Hello Class, Today We’re Making a Jumbo 747
Roopinder Tara posted on October 17, 2019 |

The landing gear of the 747 required special attention. Jan spent a day in the hangar measuring and photographing a 747 at Amsterdam’s Schiphol Airport. He took hundreds of photos of the landing gear. He got to sit in the cockpit. Don’t try this at home. Jan got away with it because his friend, a mechanical engineer who works for KLM, the national airline and owner of the 747, allowed him access.

If you took a class to learn how to model with SolidWorks, you were subjected to a parade of objects, brackets, sliders, separators, V-blocks, guides, etc. They are all 3D shapes, possibly derived but long since removed from industrial reality. They will have two effects. One, they teach you how to sketch, extrude and loft, fillet… familiarizing you to all the powers of your software. Second, they will put you to sleep. The objects you are asked to model are unrelatable, uninteresting, just tools to learn a trade.

When you are done with your course, you will have a portfolio that looks like everyone else’s portfolio. 

Now imagine the look of your prospective employer who has asked you to show them what you have made, and you show a beautifully rendered image of an entire aircraft. Not just an artist’s rendering of some comic book fascination, but a carefully created solid model that your soon-to-be boss will instantly recognize: a Boeing Jumbo Jet, the 747-8.  

A commercial aircraft used for a tutorial? We came across someone claiming to do just that. 

We tracked down Jan Willem Zuyderduyn in his home-office in the picturesque town of Goes (pronounced Hoose) in the Netherlands to explain how this might be possible.

Beauty Is Skin Deep

As an industrial designer, Jan has mastered SOLIDWORKS well enough to teach it. He has built a business in teaching those who want to learn SolidWorks, saving poor souls the drudgery of designing brackets and other useless and boring widgets.

Why the 747, we have to ask. 

Jan calls the hulking, bulging Boeing 747 "beautiful," the way a proud parent would show a picture of their child grown up. Politeness demands we not disagree. Truth be told, the 747 has been likened to a whale. Conceived as a cargo plane, it lost what appears to be the opposite of a beauty contest, to the even more unsightly C5A by Lockheed.

If modeling an entire aircraft single-handedly, in a few months, as a learning exercise, sounds far-fetched, that’s because it is. Jan doesn’t claim to be modeling the whole aircraft, down to its spars, hydraulics, wiring, rivets and so on. The model is definitely simplified, an assembly of 677 solids. Jan models enough to make it look realistic from the outside while it is on the tarmac. The aircraft is a solid mass with enough detail to look real from the outside. The sheet metal shapes of the fuselage, the wings, tail, engine nacelles shine with the new plane look. Jan is careful to state that he is making no claim to the intellectual property, or is officially associated with either KLM or Boeing.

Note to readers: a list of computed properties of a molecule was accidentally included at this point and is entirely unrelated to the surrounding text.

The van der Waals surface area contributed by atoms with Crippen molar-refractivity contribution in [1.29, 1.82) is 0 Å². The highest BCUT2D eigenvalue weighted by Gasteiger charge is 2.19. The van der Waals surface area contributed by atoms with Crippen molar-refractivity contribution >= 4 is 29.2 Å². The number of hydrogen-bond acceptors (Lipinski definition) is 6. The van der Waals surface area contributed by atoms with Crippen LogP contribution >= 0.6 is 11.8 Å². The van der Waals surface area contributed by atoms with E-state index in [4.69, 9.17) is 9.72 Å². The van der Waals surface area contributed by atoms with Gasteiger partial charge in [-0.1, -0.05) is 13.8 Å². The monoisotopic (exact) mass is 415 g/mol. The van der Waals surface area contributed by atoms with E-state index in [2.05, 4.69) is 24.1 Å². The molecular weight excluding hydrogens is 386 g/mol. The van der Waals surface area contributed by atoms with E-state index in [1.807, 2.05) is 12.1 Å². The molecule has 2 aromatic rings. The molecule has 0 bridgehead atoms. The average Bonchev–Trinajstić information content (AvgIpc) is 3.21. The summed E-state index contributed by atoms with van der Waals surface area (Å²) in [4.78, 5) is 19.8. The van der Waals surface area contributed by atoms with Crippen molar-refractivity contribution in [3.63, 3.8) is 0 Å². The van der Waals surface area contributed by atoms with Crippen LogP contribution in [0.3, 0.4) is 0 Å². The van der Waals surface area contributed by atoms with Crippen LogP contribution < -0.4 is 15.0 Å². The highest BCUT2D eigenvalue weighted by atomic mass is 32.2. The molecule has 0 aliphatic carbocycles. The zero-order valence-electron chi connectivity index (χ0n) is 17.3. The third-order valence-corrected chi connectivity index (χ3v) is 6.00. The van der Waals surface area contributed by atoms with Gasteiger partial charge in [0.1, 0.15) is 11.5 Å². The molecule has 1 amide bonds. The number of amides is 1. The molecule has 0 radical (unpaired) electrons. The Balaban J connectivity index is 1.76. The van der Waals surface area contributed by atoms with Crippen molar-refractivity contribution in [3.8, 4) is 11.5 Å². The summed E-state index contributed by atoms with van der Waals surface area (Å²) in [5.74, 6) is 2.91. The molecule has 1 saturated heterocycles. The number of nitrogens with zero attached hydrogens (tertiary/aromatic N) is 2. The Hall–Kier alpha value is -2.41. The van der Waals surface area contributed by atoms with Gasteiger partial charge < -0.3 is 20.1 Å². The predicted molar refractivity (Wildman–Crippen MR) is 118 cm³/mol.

Jan has achieved an aesthetic fidelity to the real aircraft. Making the 747 look "real" was more art than science. Whereas fuselage shapes of aircraft are defined as a series of sections drawn with spline curves and then lofted together, Jan’s method entailed starting with an initial set of surfaces and then tweaking them until they “look right.” 

SolidWorks would be proud of such a model, but the fact that a student could make it is astonishing.

The 747 complete model took 4 months to create. The model files are a total of about 300MB. 

The Course

The 747 video tutorials are all online and in English. The course is composed of 30 training modules that go through the major parts of the 747 assembly, including fuselage, belly fairing, nose cone (radome), wings, etc. So much surfacing is involved that Jan is confident a passing student will also pass the Certified SolidWorks Professional Advanced Surfacing (CSWPA-SU) exam—so confident that he is willing to give vouchers for the exam as a bonus. There’s plenty of exercises with machined parts, too. You will model down to the details with the Pitot tubes and windshield wipers. Nine modules are devoted to the landing gear.

The course carries an introductory price of 397 euro (USD $440).

Jan has also modeled, and has tutorials for a yacht, a chopper (motorcycle, not the Orange County chopper commissioned by SOLIDWORKS) and an Aston Martin. 

Tools of the Trade

Jan uses several software applications besides SOLIDWORKS, including KeyShot for rendering, 3ds Max, V-ray and Adobe Photoshop. On the hardware side, he runs the applications in a custom-made desktop workstation, sometimes a laptop and also takes advantage of a rendering farm consisting of 20 workstations.

And Now for Something Completely Different…

Why model a house in SOLIDWORKS? Because I can, seems to be the answer. Jan’s house in the Dutch town of Goes, exterior and interior modeled in SOLIDWORKS, was also 3D printed.

Jan lives with his wife and two kids, aged 2 and 4, in a house he not only designed using SOLIDWORKS, but 3D printed, as well. Why not use an AEC app, we wonder? I already had SOLIDWORKS and knew how to use it, Jan says. When not attending to his tutorial business, Jan commutes to Eindhoven where he has been a lead product designer for 10 years.

More about LearnSolidWorks.com and Jan-Willem Zuyderduyn at www.learnsolidworks.com.


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